José Lozano, Artist, Aliso Dreams

“I’ve been a practicing artist now for more than thirty years. My practice is varied, from writing and illustrating children’s books, doing public art work and practicing in group and solo exhibits here in Los Angeles. The image is an homage to the monumental Aliso tree which once stood behind what is now Olvera Street. It is around this tree that the native and first Angelinos, the Tongva Indians decided to settle. The image is also about the soothing and joyous effect of music and how it brings people and communities together. It depicts one of the many magical and musical evenings I’ve shared with other people under a unique L.A. sky. This particular serenade is by L.A’s very own, La Marisoul. “


Miguel Angel Reyes, Artist, Family Tree

“Family Tree pays homage to my own family and to all of those immigrant families who have sacrificed everything to have a better life for their children in this Country. I hope this mural inspires everyone to pursue an education and to put in the hours to reach their goals. An Education can be a difficult road which does not guarantee results. I hope that those who take the academic road are able to stay with it and not give up your dream. Make your parents, your community and yourself proud and create a role model for future generations.”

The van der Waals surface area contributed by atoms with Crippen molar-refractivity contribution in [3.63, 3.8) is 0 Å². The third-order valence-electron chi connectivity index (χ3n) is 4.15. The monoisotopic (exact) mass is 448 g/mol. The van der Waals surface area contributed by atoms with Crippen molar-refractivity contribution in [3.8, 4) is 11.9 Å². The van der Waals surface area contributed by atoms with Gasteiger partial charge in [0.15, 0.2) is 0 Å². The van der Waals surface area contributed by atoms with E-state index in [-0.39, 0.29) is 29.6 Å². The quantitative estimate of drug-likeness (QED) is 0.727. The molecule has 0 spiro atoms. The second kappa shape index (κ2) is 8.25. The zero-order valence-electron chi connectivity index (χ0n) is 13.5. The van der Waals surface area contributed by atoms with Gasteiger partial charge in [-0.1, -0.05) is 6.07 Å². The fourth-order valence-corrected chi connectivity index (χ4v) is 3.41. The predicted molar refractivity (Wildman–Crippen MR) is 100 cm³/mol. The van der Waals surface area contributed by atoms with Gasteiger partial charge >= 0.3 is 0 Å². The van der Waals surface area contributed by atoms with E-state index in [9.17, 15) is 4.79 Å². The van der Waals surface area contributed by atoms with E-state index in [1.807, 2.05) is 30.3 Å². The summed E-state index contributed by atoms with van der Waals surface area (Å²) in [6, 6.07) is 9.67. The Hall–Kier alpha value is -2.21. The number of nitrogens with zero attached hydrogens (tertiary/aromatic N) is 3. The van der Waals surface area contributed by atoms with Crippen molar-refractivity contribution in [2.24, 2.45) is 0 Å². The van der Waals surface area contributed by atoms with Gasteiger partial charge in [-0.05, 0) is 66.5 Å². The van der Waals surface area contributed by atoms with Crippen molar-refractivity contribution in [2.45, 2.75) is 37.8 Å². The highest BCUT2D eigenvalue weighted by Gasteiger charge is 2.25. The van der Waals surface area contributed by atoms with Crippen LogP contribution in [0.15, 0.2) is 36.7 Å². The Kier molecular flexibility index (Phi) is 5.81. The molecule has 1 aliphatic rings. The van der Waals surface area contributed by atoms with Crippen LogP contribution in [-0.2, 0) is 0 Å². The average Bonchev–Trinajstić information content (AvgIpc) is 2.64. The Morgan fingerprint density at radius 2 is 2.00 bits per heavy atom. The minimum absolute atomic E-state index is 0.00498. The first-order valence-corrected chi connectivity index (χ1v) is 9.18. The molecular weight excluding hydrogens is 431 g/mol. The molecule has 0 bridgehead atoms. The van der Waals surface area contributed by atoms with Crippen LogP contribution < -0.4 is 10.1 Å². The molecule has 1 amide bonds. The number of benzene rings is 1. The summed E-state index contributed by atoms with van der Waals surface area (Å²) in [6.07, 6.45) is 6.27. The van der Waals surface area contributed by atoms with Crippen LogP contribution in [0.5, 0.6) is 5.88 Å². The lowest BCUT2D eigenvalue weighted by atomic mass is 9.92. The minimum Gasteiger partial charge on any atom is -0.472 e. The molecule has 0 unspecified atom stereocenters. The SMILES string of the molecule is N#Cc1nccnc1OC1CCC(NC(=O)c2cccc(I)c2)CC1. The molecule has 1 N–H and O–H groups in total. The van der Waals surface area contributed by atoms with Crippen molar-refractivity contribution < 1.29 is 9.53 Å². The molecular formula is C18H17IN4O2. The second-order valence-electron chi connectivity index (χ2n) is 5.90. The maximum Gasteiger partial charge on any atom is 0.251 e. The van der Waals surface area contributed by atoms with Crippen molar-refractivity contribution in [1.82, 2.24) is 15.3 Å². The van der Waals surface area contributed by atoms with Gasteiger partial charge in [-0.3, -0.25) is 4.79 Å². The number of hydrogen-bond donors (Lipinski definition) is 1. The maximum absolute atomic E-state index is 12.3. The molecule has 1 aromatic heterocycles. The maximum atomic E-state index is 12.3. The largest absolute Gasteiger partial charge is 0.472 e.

About LA Plaza: Opened in 2011, LA Plaza de Cultura y Artes is a Los Angeles County museum and Smithsonian Institute affiliate that celebrates the past and inspires the future by sharing the untold stories about the history, art and culture of Mexicans, Mexican Americans, and all Latinos in the founding and continuing evolution of Southern California through compelling and culturally enriching exhibitions, educational initiatives, and public programs.


Note to reporters & editors:

“LA” in “LA Plaza de Cultura y Artes” is part of the official name and should be capitalized


High Res Images:


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Abelardo de la Peña Jr., LA Plaza                                                                        Lorena Alamillo, VPE